Ethnic differences in all-cause and cardiovascular mortality by physical activity levels among older adults in the US

Elizabeth Vásquez, Karine Sahakyan, John A. Batsis, Cassandra Germain, Virend Somers, Benjamin A. Shaw

Research output: Contribution to journalArticle

1 Citation (Scopus)

Abstract

Aims: This study sought to determine whether the association between varying levels of physical activity (PA) and all-cause and cardiovascular mortality differ by race/ethnicity in older adults. Methods: The sample comprised 2520 women and 2398 men drawn from National Health and Nutrition Examination Survey III (1988–1994) aged ≥ 60 years. We used the metabolic equivalent (MET) of self-reported PA levels to define activity groups (inactive: those who did not report any PA; active: those who reported 3–6 METs for ≥5 times/week or >6 METs, ≥3 times/week; insufficiently active: those meeting neither criteria). Racial/Ethnic differences were modeled using proportional hazard regression (HR) adjusting for age, education, smoking, diabetes, and hypertension. Results: Among those classified as inactive, Non-Hispanic Blacks (NHB) (HR: 0.72, 95% CI: 0.58–0.90) and Mexican Americans (HR: 0.59, 95%CI: 0.45–0.78) had a lower risk of all-cause mortality when compared to non-Hispanic Whites (NHW). Among those classified as insufficiently active, Mexican Americans (HR: 0.63, 95% CI: 0.51–0.77), but not NHB (HR: 0.81, (95% CI: 0.64–1.02) had a lower risk of all-cause mortality when compared to NHWs Similar results were observed for cardiovascular mortality. Conclusion: Overall, PA in the elderly (either insufficient or active) is associated with a lower all-cause mortality across all race/ethnic groups as compared to NHW. Further investigation, including studies with larger sample, is needed to address the health consequences of varying degrees of PA in ethnically diverse populations.

Original languageEnglish (US)
Pages (from-to)1-9
Number of pages9
JournalEthnicity and Health
DOIs
StateAccepted/In press - Nov 10 2016

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mortality
Exercise
cause
Mortality
regression
Metabolic Equivalent
Nutrition Surveys
Ethnic Groups
health consequences
hypertension
Smoking
chronic illness
nutrition
Hazard
Causes
Physical Activity
smoking
ethnic group
Hypertension
Education

Keywords

  • Ethnicity
  • mortality
  • physical activity
  • race

ASJC Scopus subject areas

  • Cultural Studies
  • Arts and Humanities (miscellaneous)
  • Public Health, Environmental and Occupational Health

Cite this

Ethnic differences in all-cause and cardiovascular mortality by physical activity levels among older adults in the US. / Vásquez, Elizabeth; Sahakyan, Karine; Batsis, John A.; Germain, Cassandra; Somers, Virend; Shaw, Benjamin A.

In: Ethnicity and Health, 10.11.2016, p. 1-9.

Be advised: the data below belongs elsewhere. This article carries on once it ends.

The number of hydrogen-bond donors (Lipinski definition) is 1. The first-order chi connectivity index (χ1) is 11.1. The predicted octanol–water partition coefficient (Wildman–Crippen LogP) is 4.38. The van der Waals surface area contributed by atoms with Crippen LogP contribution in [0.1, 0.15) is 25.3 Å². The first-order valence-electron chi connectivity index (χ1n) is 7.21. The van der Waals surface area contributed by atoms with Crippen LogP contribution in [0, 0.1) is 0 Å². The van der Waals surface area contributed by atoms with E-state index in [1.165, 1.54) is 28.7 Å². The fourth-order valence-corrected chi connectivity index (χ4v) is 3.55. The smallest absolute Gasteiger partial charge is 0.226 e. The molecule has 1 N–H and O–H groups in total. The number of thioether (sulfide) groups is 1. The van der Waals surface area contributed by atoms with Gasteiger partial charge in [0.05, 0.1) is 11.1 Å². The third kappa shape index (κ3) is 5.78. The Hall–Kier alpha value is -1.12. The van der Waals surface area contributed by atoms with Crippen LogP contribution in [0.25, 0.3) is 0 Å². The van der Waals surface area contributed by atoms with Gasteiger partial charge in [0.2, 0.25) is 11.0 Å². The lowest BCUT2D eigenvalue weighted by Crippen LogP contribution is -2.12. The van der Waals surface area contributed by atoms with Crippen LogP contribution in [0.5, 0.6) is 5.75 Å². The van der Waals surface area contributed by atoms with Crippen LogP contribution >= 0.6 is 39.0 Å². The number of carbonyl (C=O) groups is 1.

Research output: Contribution to journalArticle

Vásquez, Elizabeth ; Sahakyan, Karine ; Batsis, John A. ; Germain, Cassandra ; Somers, Virend ; Shaw, Benjamin A. / Ethnic differences in all-cause and cardiovascular mortality by physical activity levels among older adults in the US. In: Ethnicity and Health. 2016 ; pp. 1-9.
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abstract = "Aims: This study sought to determine whether the association between varying levels of physical activity (PA) and all-cause and cardiovascular mortality differ by race/ethnicity in older adults. Methods: The sample comprised 2520 women and 2398 men drawn from National Health and Nutrition Examination Survey III (1988–1994) aged ≥ 60 years. We used the metabolic equivalent (MET) of self-reported PA levels to define activity groups (inactive: those who did not report any PA; active: those who reported 3–6 METs for ≥5 times/week or >6 METs, ≥3 times/week; insufficiently active: those meeting neither criteria). Racial/Ethnic differences were modeled using proportional hazard regression (HR) adjusting for age, education, smoking, diabetes, and hypertension. Results: Among those classified as inactive, Non-Hispanic Blacks (NHB) (HR: 0.72, 95{\%} CI: 0.58–0.90) and Mexican Americans (HR: 0.59, 95{\%}CI: 0.45–0.78) had a lower risk of all-cause mortality when compared to non-Hispanic Whites (NHW). Among those classified as insufficiently active, Mexican Americans (HR: 0.63, 95{\%} CI: 0.51–0.77), but not NHB (HR: 0.81, (95{\%} CI: 0.64–1.02) had a lower risk of all-cause mortality when compared to NHWs Similar results were observed for cardiovascular mortality. Conclusion: Overall, PA in the elderly (either insufficient or active) is associated with a lower all-cause mortality across all race/ethnic groups as compared to NHW. Further investigation, including studies with larger sample, is needed to address the health consequences of varying degrees of PA in ethnically diverse populations.",
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